Early in the season when the defense looked great, the run defense was the No. 1 reason for their success. They had the league’s best unit in that regard through the first month of the year, and outside of their putrid showing again Dallas there were few instances of teams able to get through them in the early going.
Though most of their plays overall against the run have still been positive, they’ve begun showing an unfortunate inability to block out big plays from gashing them, and it has undone their efforts to an alarming degree.
For example: Tennessee racked up 154 yards on the ground in their contest two weeks ago, but most of that came out of three big rushing plays (75, 10, and 19 yards, respectively); past that, they had 28 carries for 40 yards.
Washington did things somewhat differently, but to basically the same conclusion.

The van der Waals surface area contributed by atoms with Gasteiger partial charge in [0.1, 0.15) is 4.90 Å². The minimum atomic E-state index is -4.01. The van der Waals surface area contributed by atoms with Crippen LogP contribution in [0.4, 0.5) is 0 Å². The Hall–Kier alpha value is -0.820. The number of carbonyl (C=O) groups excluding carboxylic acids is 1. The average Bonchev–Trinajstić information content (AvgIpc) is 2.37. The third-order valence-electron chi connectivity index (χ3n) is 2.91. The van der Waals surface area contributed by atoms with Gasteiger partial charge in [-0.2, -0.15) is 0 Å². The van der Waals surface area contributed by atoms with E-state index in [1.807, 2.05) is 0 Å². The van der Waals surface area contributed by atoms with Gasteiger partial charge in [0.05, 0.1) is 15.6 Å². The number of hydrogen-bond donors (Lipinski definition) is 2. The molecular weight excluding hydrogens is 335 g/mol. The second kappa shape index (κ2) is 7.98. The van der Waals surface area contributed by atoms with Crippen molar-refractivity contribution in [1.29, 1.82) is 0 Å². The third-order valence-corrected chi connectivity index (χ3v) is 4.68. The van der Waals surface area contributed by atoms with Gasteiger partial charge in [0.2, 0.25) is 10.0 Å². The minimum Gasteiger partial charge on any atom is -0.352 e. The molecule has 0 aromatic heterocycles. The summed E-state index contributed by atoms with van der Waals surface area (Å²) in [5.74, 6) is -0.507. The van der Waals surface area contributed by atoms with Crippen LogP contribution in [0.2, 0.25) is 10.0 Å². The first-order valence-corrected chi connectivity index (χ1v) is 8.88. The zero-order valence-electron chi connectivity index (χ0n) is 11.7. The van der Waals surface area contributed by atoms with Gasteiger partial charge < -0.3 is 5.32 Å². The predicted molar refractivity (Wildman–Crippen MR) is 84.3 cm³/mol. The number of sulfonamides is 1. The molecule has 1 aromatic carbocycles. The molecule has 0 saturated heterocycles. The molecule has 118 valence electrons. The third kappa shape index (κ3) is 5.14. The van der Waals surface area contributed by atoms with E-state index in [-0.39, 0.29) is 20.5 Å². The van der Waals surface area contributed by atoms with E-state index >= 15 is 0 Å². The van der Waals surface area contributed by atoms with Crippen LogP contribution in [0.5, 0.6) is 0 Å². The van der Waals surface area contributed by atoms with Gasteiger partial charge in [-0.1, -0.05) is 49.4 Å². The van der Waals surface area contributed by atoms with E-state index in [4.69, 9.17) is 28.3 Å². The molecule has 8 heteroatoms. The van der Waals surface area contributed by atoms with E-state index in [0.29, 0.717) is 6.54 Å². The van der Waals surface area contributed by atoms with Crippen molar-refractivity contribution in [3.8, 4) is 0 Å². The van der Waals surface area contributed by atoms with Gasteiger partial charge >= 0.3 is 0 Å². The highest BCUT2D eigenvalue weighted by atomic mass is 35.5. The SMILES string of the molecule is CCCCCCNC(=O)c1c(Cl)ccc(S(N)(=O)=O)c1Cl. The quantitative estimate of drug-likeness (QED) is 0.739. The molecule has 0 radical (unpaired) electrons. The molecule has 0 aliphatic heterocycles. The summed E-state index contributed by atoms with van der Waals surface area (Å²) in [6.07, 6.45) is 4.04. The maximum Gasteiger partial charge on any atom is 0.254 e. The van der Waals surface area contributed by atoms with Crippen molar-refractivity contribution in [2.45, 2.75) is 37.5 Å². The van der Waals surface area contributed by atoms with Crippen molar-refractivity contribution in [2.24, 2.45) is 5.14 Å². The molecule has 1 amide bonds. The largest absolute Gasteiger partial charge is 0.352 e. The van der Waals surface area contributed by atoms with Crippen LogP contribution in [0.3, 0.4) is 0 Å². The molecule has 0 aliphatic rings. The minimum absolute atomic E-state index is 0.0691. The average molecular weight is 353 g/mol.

On the night Green Bay actually forced Washington into 16 different rushing attempts which went for three yards or less (including four for negative yardage); outside of three big plays, they only managed a meager 57 yards on 27 carries. Because of those big plays though, Washington finished the night with 151 yards on 30 rushes.
While Tennessee managed their big plays through misdirection/fakes and using Green Bay’s overeagerness against them, Washington used bashing the ball down the Packers’ throat to get theirs. Robert “Fat Rob” Kelly acted as Washington’s battering ram, bashing into the line and never stopping his feet. As stated before most of those runs didn’t go for much, but as Cris Collinsworth kept mentioning on the broadcast, Fat Rob was turning losses into short gains and showing off an ability to churn through tackles effectively.
It had an effect as the game wore on, and on those big plays (especially the last one, for 66 yards) and his touchdowns (he had three) it was clear the Packers were unable to muster the power to stop him.
Those huge gashes undid what would have been a mostly positive effort which now will be lost in the abyss this defense (and season) has become.